Bloomberg Hub at London City Airport makes a visual splash

The New York-based business media conglomerate has opened a new passenger lounge, utilizing the latest technology, at the only airport within London city limits.

By , Correspondent

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    The new Bloomberg Hub at London City Airport is seen in this photograph, used with permission
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It’s not in London’s largest airport, but the Bloomberg Hub at the London City Airport (LCY) may be a big deal to travelers who no longer have to hunt for a place to plug in or access critical information affecting their flights, thanks to the 23-foot wingspan of an interactive wall that anchors the place.

A friend who recently had a flight from LCY filled me in on the new Bloomberg Hub, which opened in May, and said the fact that the hub allows passengers to recharge both digitally and mentally is both easy to locate and “quite a good idea.”

“The arrival of the Bloomberg Hub in the LCY departure lounge furnishes our passengers with a new level of service – that of up-to-the-minute data and information – which reflects the moves we’re making towards managing the passenger journey through the use of technology,” said Matthew Hall, LCY’s COO in a release.  

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The LCY has now distinguished itself among my friends who have been there recently as the airport where there’s no squinting across the room at average size flat screens to try and catch the news, weather or other vital travel information.

The media wall is made up of a dozen 55-inch Ultra HD 4K screens, and is 23 ft. long x 10 ft. tall. It’s the first thing a traveler sees from the escalators on the way to customs.

The combined length of the tickers is 426 feet (for scale, Big Ben is only 316 feet tall and the London Eye 443 feet tall). The screens are made of scrolling digital media made up of 23 million light-emitting diodes, or LEDs.

This means weary travelers can look up and see multiple streams of constantly updated headlines and financial information as well as travel-specific information, including world weather and world time, configured according to daily LCY flight destinations.

Steve Blyth, managing director of  Engage Productions, London, which supplied the digital display and media wall with audio distribution, as well as all the hardware necessary for technical integration, defended the scope of the project.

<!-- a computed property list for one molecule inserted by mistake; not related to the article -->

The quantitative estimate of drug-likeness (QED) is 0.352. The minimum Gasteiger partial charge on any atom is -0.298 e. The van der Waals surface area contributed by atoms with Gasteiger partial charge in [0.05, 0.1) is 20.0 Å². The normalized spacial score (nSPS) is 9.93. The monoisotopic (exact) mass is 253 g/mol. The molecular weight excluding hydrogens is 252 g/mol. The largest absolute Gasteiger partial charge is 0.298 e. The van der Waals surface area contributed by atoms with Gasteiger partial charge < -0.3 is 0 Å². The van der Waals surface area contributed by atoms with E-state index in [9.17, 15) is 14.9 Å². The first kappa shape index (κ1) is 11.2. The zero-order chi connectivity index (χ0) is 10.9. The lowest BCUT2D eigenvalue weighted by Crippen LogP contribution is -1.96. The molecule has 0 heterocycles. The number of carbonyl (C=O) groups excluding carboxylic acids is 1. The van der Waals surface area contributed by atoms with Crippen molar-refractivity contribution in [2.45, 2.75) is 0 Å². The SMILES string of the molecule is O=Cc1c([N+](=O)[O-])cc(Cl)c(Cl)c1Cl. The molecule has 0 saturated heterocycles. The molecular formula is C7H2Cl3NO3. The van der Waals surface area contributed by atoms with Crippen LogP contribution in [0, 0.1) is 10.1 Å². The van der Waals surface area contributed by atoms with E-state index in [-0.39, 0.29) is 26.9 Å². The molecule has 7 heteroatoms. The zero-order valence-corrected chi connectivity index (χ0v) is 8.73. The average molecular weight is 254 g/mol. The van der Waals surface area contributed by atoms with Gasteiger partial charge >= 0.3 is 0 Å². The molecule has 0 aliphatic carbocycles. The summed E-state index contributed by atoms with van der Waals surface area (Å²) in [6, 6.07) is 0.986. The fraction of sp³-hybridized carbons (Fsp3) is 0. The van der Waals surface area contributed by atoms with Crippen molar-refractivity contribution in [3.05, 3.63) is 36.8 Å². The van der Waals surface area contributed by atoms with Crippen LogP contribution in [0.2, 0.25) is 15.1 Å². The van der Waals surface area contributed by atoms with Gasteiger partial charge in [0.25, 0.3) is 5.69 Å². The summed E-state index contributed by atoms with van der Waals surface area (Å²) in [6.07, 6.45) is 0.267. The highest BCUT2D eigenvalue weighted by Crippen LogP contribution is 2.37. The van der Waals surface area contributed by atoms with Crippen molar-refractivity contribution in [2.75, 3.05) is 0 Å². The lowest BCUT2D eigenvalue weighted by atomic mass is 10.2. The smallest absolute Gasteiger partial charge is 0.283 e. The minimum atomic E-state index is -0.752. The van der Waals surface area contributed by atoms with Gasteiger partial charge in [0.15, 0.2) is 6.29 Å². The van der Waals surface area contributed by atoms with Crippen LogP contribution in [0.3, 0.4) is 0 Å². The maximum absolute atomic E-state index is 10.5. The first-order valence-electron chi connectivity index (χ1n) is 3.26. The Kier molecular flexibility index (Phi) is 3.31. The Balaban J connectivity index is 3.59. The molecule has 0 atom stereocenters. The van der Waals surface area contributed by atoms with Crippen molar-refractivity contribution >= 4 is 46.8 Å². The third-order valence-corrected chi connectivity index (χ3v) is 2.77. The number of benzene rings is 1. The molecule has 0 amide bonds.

“Around 3.4 million passengers travel through London City Airport each year so it’s a buzz to think that so many people will be benefiting from the displays we’ve provided,” Blyth wrote in an email.  

While other companies have now engaged Engage to bring lounges to different countries, including the United States, those hubs will not appear until 2015.

Sure, it’s not a major US airport or even Heathrow, through which most people I know travel, but the Bloomberg Hub at London City Airport is a glimpse at travel innovation yet to come.

The concept of a media lounge isn’t new. Many airports have installed little pocket plug-in lounges.

The ones I have experienced are forever overcrowded, leaving many travelers sitting on the floor of an airport beside an outlet as they struggle to connect to some foreign WiFi system.

Perhaps the guys at Bloomberg met with one too many rumpled colleagues, heard enough excuses about not being able to catch the news or stock tickers and decided to engage Engage to make the hub happen.

Engage has recently become known for its FLUX Innovation Lounge technology incubator in London which is packed with a rotating assortment of new tech.

Things that have been integrated into the main Engage FLUX lounge incubator and which could potentially pop up in future hubs created for clients by Engage:

  • The Holo, 3D holographic images on a 2.4-meter, 360° 'floating' display which can be controlled by hand gestures.
  • Use of EEG and neurofeedback headsets to the Zen Lamp that changes colors with your thought levels.
  • Virtual books using Realtime vision and Gesture technology to turn pages, much like a giant Kindle or tablet only on a pedestal with a screen shaped to mimic a massive book.
  • Oculus Rift goggles that let visitors become virtual divers descending into the depths of the ocean where they can unwind by interacting with various sea creatures.
  • The game "Firecube" from the German company SMART uses Kinnect technology to eliminate traditional controllers and makes your bare hands, the controller for a "Soda" game in which you blast bubbles with a wave or push of your hands alone.

 Almost makes you look forward to getting stranded in an airport. Almost.

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